Heart Vision

FAQ for Doctors

Are there any medical conditions that preclude patients from having CT Coronary Angiography?

CT coronary angiography should not be performed on patients who are or might be pregnant. CT coronary angiography does require administration of intravenous contrast so is contraindicated without further discussion in patients with chronic renal insufficiency (a current GFR level is required for patients with known renal impairment or diabetes) or contrast allergy.


What preparation is required?

A recent GFR is required for patients with known renal impairment or diabetes.

Patients are asked to withhold Cialis, Viagra and Levitra for 36hrs prior to the scan, and not to take drinks containing caffeine or alcohol on the day of the scan. They should otherwise eat and drink normally and take all their medications as usual

Prior to the scan patients will be asked to read and sign an information and consent form.


How is the scan performed?

A CT coronary angiogram is an ECG gated contrast enhanced CT scan through the heart. Patients will be asked to lie on the scanner table. ECG leads will be attached to their chest and intravenous access will be obtained (usually via an antecubital fossa vein) for contrast injection. Immediately prior to the coronary scan patients may be given sublingual nitroglycerine. Patients will need to be able to hold their breath for 10 to 12 seconds while the coronary scan is acquired. 

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What are the risks?

There is a small risk of side effects and complications related to intravenous contrast administration including contrast allergy. Allergic reactions are usually mild (such as itch or a rash). Rarely severe reactions occur (less than 1 in 100,000).

CT coronary angiography exposes the patient to ionising radiation. The effective dose on the Siemens Drive CT scanner used is in the range of 1 to 8 mSv. This is in comparison to the effective dose from a Chest x-ray of 0.1 mSv, conventional diagnostic coronary angiography of 2 to 3 mSv, and annual natural background radiation of about 2 mSv. The risk of cancer from exposure to 1 mSv of radiation is about 1 in 17 000. This compares to a natural incidence of cancer of about 57 in 17 000 (1 in 298).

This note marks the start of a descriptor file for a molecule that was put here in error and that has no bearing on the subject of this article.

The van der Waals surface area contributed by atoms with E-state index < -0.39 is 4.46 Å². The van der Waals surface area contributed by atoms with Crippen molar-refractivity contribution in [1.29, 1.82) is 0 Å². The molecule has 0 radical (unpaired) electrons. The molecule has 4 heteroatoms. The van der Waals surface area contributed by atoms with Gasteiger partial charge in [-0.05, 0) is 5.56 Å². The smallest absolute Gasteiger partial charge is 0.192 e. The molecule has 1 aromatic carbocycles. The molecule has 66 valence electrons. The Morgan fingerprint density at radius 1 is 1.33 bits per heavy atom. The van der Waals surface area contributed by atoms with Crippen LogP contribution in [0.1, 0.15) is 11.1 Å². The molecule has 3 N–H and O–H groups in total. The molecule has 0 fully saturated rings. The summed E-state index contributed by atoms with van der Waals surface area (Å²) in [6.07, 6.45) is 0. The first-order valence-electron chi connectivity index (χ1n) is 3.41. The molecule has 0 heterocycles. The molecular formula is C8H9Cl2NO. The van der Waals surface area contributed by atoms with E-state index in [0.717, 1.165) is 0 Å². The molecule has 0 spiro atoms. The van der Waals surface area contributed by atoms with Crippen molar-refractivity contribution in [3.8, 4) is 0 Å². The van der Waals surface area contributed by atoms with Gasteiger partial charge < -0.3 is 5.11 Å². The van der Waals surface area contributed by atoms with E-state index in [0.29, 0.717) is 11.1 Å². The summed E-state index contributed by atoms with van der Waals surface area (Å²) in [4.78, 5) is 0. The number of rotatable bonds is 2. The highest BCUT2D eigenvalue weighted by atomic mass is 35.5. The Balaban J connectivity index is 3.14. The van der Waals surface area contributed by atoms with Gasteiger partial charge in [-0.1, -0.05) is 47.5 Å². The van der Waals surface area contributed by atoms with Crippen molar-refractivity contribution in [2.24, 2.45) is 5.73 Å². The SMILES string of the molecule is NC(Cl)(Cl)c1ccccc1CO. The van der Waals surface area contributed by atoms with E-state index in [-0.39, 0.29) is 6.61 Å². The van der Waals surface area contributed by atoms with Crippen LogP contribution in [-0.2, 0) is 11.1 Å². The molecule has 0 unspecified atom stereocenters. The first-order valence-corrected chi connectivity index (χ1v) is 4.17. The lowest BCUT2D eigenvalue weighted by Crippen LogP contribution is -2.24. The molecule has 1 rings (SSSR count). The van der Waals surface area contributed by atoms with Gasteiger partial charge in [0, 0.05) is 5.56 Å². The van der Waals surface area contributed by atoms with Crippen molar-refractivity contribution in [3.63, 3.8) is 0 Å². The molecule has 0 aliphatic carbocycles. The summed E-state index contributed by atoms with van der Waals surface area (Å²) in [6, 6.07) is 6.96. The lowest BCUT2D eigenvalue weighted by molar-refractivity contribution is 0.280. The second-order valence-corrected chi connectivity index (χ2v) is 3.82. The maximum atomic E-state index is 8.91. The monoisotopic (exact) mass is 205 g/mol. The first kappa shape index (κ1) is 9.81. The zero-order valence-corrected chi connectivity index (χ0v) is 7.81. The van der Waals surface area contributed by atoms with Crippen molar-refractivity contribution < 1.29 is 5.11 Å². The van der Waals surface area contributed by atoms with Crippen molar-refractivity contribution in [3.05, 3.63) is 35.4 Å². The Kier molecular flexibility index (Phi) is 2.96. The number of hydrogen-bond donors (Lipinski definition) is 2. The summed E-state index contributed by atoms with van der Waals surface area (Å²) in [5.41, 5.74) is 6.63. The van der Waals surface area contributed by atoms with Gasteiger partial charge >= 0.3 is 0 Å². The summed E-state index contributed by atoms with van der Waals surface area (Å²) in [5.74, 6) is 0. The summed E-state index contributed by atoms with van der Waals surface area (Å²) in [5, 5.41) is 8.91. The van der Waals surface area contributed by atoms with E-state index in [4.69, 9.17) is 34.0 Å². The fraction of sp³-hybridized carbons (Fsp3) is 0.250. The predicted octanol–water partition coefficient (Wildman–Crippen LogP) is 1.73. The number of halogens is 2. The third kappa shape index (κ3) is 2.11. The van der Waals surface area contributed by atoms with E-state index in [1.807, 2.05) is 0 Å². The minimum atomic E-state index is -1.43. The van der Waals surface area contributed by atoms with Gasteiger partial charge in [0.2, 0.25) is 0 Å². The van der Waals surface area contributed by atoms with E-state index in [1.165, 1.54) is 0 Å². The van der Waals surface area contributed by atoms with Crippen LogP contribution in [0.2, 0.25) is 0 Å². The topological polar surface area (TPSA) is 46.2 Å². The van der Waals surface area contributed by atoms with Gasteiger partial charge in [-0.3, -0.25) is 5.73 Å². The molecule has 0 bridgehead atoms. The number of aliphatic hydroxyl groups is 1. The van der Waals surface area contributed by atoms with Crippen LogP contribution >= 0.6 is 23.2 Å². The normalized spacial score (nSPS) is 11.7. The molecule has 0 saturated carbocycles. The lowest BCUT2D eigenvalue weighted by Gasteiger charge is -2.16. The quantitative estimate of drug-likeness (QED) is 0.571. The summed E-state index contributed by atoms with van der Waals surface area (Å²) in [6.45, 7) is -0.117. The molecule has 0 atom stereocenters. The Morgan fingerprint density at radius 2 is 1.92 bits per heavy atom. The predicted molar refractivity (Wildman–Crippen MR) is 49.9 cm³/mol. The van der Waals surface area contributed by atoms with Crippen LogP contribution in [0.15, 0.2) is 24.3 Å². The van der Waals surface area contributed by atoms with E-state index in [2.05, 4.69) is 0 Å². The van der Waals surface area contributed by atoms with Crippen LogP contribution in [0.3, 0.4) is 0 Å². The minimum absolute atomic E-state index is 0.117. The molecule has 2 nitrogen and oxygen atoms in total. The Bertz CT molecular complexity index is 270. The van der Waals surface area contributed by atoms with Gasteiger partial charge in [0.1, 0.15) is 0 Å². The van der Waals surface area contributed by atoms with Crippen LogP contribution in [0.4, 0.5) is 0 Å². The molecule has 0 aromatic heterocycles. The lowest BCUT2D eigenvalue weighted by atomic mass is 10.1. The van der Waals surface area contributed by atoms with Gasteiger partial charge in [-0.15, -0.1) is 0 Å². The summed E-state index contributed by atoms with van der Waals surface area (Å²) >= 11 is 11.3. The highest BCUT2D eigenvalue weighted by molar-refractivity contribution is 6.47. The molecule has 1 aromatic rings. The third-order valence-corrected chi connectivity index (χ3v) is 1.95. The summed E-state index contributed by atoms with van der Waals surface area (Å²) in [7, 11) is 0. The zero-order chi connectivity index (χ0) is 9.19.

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How much does the examination cost?

Private (Insured)

Please ask your patient to contact their Private Health Insurer before attending for the examination. Cost to the patient varies depending on Referrer, Health Insurer and individual Policies.

For Private Pricing please see the Referrer Pricing Guide in the Pacific Radiology Website  www.pacificradiology.com

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How long before the scan results are available?

The images acquired as part of a CT coronary angiogram include the equivalent of a limited range CT chest. Analysing the coronary artery images using a dedicated workstation and software (Syngo Via) is time consuming and as a result, a final report including the angiogram report will be issued once the analysis is completed. This can be 1-2 weeks.

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Incidental findings:

Non-cardiac significant incidental findings are detected in 5-10% of coronary angiogram scans, with pulmonary nodules being amongst the most common. All patients should be aware that further investigation and follow-up of incidental findings might be required.

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